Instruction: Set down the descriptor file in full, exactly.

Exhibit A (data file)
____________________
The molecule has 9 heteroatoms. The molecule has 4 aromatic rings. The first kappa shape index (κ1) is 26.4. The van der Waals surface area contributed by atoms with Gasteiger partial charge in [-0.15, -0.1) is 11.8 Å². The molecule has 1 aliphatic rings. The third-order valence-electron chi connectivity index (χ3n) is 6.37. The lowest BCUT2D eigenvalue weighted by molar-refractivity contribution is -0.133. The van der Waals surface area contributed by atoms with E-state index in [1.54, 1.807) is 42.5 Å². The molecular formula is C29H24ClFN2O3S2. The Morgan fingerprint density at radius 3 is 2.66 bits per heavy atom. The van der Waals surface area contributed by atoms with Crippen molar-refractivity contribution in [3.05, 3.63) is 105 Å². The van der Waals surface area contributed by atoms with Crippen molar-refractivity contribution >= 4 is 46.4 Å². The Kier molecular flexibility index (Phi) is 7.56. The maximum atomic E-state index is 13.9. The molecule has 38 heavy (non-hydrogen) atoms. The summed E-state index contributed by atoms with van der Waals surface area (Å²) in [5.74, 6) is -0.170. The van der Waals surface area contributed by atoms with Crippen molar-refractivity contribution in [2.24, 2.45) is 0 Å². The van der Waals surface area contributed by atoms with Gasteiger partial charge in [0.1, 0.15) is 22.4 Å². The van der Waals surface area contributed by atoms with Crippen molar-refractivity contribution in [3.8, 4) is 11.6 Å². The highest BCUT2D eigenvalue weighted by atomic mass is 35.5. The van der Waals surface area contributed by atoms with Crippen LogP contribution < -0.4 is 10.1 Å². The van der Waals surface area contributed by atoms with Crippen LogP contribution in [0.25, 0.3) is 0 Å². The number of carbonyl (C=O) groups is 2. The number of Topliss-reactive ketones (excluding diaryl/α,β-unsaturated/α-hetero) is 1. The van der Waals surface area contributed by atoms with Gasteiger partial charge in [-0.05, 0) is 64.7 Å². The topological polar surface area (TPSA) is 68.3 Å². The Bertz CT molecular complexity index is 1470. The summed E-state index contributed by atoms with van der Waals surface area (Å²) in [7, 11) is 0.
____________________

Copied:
The molecule has 9 heteroatoms. The molecule has 4 aromatic rings. The first kappa shape index (κ1) is 26.4. The van der Waals surface area contributed by atoms with Gasteiger partial charge in [-0.15, -0.1) is 11.8 Å². The molecule has 1 aliphatic rings. The third-order valence-electron chi connectivity index (χ3n) is 6.37. The lowest BCUT2D eigenvalue weighted by molar-refractivity contribution is -0.133. The van der Waals surface area contributed by atoms with E-state index in [1.54, 1.807) is 42.5 Å². The molecular formula is C29H24ClFN2O3S2. The Morgan fingerprint density at radius 3 is 2.66 bits per heavy atom. The van der Waals surface area contributed by atoms with Crippen molar-refractivity contribution in [3.05, 3.63) is 105 Å². The van der Waals surface area contributed by atoms with Crippen molar-refractivity contribution >= 4 is 46.4 Å². The Kier molecular flexibility index (Phi) is 7.56. The maximum atomic E-state index is 13.9. The molecule has 38 heavy (non-hydrogen) atoms. The summed E-state index contributed by atoms with van der Waals surface area (Å²) in [5.74, 6) is -0.170. The van der Waals surface area contributed by atoms with Crippen molar-refractivity contribution in [2.24, 2.45) is 0 Å². The van der Waals surface area contributed by atoms with Gasteiger partial charge in [0.1, 0.15) is 22.4 Å². The van der Waals surface area contributed by atoms with Crippen molar-refractivity contribution in [3.8, 4) is 11.6 Å². The highest BCUT2D eigenvalue weighted by atomic mass is 35.5. The van der Waals surface area contributed by atoms with Crippen LogP contribution < -0.4 is 10.1 Å². The van der Waals surface area contributed by atoms with Crippen LogP contribution in [0.25, 0.3) is 0 Å². The number of carbonyl (C=O) groups is 2. The number of Topliss-reactive ketones (excluding diaryl/α,β-unsaturated/α-hetero) is 1. The van der Waals surface area contributed by atoms with Gasteiger partial charge in [-0.05, 0) is 64.7 Å². The topological polar surface area (TPSA) is 68.3 Å². The Bertz CT molecular complexity index is 1470. The summed E-state index contributed by atoms with van der Waals surface area (Å²) in [7, 11) is 0.